For he himself is our peace, who has made us both one and has broken down in his flesh the dividing wall of hostility by abolishing the law of commandments expressed in ordinances, that he might create in himself one new man in place of the two, so making peace, and might reconcile us both to God in one body through the cross, thereby killing the hostility. (Eph. 2:14)
So as Christians we are to no longer judge each other according to the flesh because we are all one family in Christ. For there is neither Jew nor Greek. There is neither black nor white. This does not deny the reality of different ethnicities or cultures but that those things are secondary when we come together. This is why true white supremacy in the church is deplorable and why the history is so shameful. But thanks be to God that he has given us His word and His Spirit that we can overcome these things. Not by turning to social theories and judging one another by skin color but by living in community with one another while sharing and carrying one another’s burdens and griefs. This has been my message and why I felt the need to speak out against the ideology of CRT and anti-racism that has become so prevalent in our society and even in our churches.
I regret that I haven’t been totally clear on where I was coming from and in the process I hurt people I really care about. I never meant to dismiss anyone’s encounter with true racism as we all know racism does exist. I’ve posted about my own experiences with it but I believe it is important how we allow those experiences to shape how we view ourselves, others, and how we approach conversations on race. I pray that going forward I will do a better job explaining exactly what I’m challenging and why I’m doing it. I also pray those who truly know me will give me the benefit of the doubt to know that I have good reasons for bringing attention to certain things.
Along with this very poignant post that Kevin shared on Facebook, he also posted part 1 of a documentary about how this ideology played out at Evergreen State College back in 2017. The 3 part documentary–here, here and here–is definitely worth a look to know that when people raise concerns, they are valid. What happened at Evergreen is happening in many places throughout the country.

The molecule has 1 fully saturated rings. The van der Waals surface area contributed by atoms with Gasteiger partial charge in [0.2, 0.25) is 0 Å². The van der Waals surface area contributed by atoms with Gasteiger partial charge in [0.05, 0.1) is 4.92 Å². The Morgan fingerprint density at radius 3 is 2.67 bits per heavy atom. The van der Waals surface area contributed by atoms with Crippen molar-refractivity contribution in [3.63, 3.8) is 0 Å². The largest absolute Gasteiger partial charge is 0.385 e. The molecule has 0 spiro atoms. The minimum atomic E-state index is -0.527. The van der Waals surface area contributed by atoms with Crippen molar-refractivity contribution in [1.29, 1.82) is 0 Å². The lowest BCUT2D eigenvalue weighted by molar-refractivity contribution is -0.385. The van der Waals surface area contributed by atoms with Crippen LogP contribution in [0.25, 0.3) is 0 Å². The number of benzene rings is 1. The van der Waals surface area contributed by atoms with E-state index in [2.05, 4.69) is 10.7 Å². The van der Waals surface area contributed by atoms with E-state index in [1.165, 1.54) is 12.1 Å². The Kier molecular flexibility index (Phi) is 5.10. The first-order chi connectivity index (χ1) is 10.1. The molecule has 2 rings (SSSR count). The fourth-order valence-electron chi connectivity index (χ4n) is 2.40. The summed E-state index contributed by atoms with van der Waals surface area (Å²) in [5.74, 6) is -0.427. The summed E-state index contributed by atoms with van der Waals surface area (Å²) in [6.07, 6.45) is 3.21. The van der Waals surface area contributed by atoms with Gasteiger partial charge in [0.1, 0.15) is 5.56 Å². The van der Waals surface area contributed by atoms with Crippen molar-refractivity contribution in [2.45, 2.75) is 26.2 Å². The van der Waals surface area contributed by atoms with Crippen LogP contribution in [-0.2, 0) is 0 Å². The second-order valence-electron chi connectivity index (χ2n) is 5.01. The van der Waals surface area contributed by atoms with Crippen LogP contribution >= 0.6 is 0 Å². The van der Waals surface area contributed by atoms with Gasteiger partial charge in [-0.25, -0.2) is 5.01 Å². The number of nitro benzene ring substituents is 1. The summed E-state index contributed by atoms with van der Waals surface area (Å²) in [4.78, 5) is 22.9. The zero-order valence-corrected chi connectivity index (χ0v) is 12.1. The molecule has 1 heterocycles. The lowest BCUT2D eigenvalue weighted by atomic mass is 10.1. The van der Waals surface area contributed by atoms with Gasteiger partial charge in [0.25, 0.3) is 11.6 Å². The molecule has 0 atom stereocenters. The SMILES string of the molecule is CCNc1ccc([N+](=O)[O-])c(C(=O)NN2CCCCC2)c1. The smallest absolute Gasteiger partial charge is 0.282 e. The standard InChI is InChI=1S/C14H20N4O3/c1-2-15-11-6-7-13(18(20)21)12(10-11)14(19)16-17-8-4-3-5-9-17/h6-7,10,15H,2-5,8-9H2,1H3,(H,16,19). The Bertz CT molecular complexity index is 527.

Great article! Well-written and balanced from a Christian leadership perspective. I applaud the author.
The sister is on point. The CRT banter on social media has become an echo chamber and real discussion about the issues of racism has been lost.
Note the guest post is from Kevin Briggins, a male.
Please pass a thank you and a well done to Pastor Briggins. Blessings to him, and to you.
A good article from Pastor Kevin Briggins. Thanks for sharing his perspective. I commend his honest and noble approach.
Critical Theory (whether it’s race, gender, queer, etc.) as originally developed by men like Marcuse and Gramsci (Frankfurt School) is an evil hybrid of Marxism and Postmodern Relativism. The goal is to divide and conquer – nothing short of revolution. Many Christians have fell as easy prey to ideologies like CRT because they have not been trained to “take every thought captive to obey Christ.” 1 Cor. 10:5
Very excellent post. I think Pastor Kevin implicitly makes an excellent point that he views the members who chose to leave are still Christians and should be considered aa such. We all are prone to accept or adopt ideas and vain secular philosophies that have adverse theological implications. BUT, you can identify Christ’s own for their love for one another and when people feel compelled to separate, it should be a time of mourning.
Sadly, I have recent experience in this. Recently, I was granted removal from membership of my church and demonination over the objections of my wife. It’s in a mainline denomination. The formal cause had to deal with theological heresies being openly promoted without criticism related to aspects of essential doctrine surrounding the nature and person of Christ at the national level, and the leadership at the geogrhical and national level shrugged its shoulders as if no issue existed. But, the two major secondary causes had to deal with the hyperpartisanship of the national leadership on political matters, and the wholesale embrace of CRT and the absolute refusal to see the racist aspects, and the dismissiveness, the lying (let’s call gaslighting and related stuff what it is) on any issue such as its embrace that CRT is not bring taught (even though the concepts are), the bearing false witness against the motives and concerns of dissenters, and the blatantly obvious insincere affirmation of diversity of thought and other polity by these same leaders. The removal from membership was also necessary for my own physical health due to the constant agitated state I was in. While I know there are still biblically faithful congregations and leaders within the denomination that try to navigate the current era with genuine Christian love, tolerance, and understanding, I frankly doubt tgat much of the current leadership are genuinely Christian no matter how pleasant a demeanor they put forward. I keep coming back to J. Gresham Machen’s comment on theological liberalism that it is an entirely different religion with the trappings of the terminology of the church. I honestly think how a church approaches CRT says a lot. There are things its proponents point out regarding real racism that we can acknowledge, but there is a lot that does run contrary to Scripture.